Analysis of Mechanical Strength Concrete with Addition of Fiber PAMBIL
Hernán Fabricio Alvarado1, Emperatriz Elizabeth Bailón Abad2, José Leonardo Benavides Maldonado3, Francisco Aleaga Loaiza4, Manuel Pesantez5
1Hernán Fabricio Alvarado Romero, Department of Infrastructure, University National of Loja, Loja Ecuador.
2Emperatriz Isabel Bailón Abad, Research Project Senescyt, Loja, Ecuador.
3Jose Leonardo Benavides M, Electromechanical, University National of Loja, Loja, Ecuador.
4Francisco Leonel Aleaga, Electromechanical, University National of Loja, Loja, Ecuador.
5Manuel Pesantez, Electrical Engineer Specializing in Electronics, University National of Loja, Loja, Ecuador.
Manuscript received on 15 April 2016 | Revised Manuscript received on 25 April 2016 | Manuscript Published on 30 April 2016 | PP: 71-77 | Volume-5 Issue-4, April 2016 | Retrieval Number: D4489045416/16©BEIESP
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© The Authors. Blue Eyes Intelligence Engineering and Sciences Publication (BEIESP). This is an open access article under the CC-BY-NC-ND license (http://creativecommons.org/licenses/by-nc-nd/4.0/)
Abstract: In the second decade of the twentieth-century housing still plays a decisive role in the quality of life of the population of the countries in the developing world and it represents the primary investment and the most important assets of middle and low-income families. However, despite acknowledging recognizing its importance, the deficits recorded for the countries of Latin America are more than 25 million housing units (CEPAL, 1995) and to Ecuador, a requirement of 1 million, two hundred thousand solutions. The causes that prevent the provision of accommodation associated with the unequal distribution of wealth, the high costs of building materials, and the dependence on technology and the lack of local research and ingenuity. Currently, the predominant use of concrete has led to the discovery of composite materials, achieved through the addition of fiber to the real matrix, aiming to reduce costs. In this case, the design of concrete performed under the Maximum Density Method and utilized Iriartea deltoidea or Pambil as fiber reinforcement, which is readily available in the province of Zamora Chinchipe, located in the southeastern part of Ecuador. It used in varying percentages of 0.50, 1.50 and 2.5% and whose sizes retained in sieves 4 and 8, placed randomly in the concrete mix. The results obtained show that the addition of fiber elements tested under compression improves the characteristics of the composite. However, about flexion the concrete strength decreases, showing not so encouraging results for the manufacture of composite concrete and fiber pambil. This adverse outcome does not guarantee the success of the composite concrete, which under experimental conditions is technically recommendable, but still does not prove to be economically appropriate solutions.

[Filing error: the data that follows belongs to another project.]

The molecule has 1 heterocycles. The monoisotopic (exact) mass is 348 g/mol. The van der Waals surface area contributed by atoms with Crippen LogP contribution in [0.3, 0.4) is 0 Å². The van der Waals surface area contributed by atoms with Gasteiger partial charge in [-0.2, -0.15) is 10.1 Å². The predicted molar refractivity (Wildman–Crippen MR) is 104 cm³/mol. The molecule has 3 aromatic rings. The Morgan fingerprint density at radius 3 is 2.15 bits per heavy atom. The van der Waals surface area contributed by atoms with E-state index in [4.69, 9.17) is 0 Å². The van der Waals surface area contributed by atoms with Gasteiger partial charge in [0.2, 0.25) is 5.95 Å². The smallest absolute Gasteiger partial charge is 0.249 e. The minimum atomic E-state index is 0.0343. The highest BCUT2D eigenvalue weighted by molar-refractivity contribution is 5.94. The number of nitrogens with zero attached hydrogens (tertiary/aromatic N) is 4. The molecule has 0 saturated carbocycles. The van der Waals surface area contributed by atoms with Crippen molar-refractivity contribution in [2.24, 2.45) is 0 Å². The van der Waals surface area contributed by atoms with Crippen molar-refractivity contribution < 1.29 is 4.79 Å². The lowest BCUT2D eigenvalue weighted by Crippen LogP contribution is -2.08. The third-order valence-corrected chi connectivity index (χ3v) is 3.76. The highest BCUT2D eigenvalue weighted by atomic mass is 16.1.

Keywords: Composite Materials, Organic Fibers. Reinforced Concrete
Scope of the Article: Concrete Engineering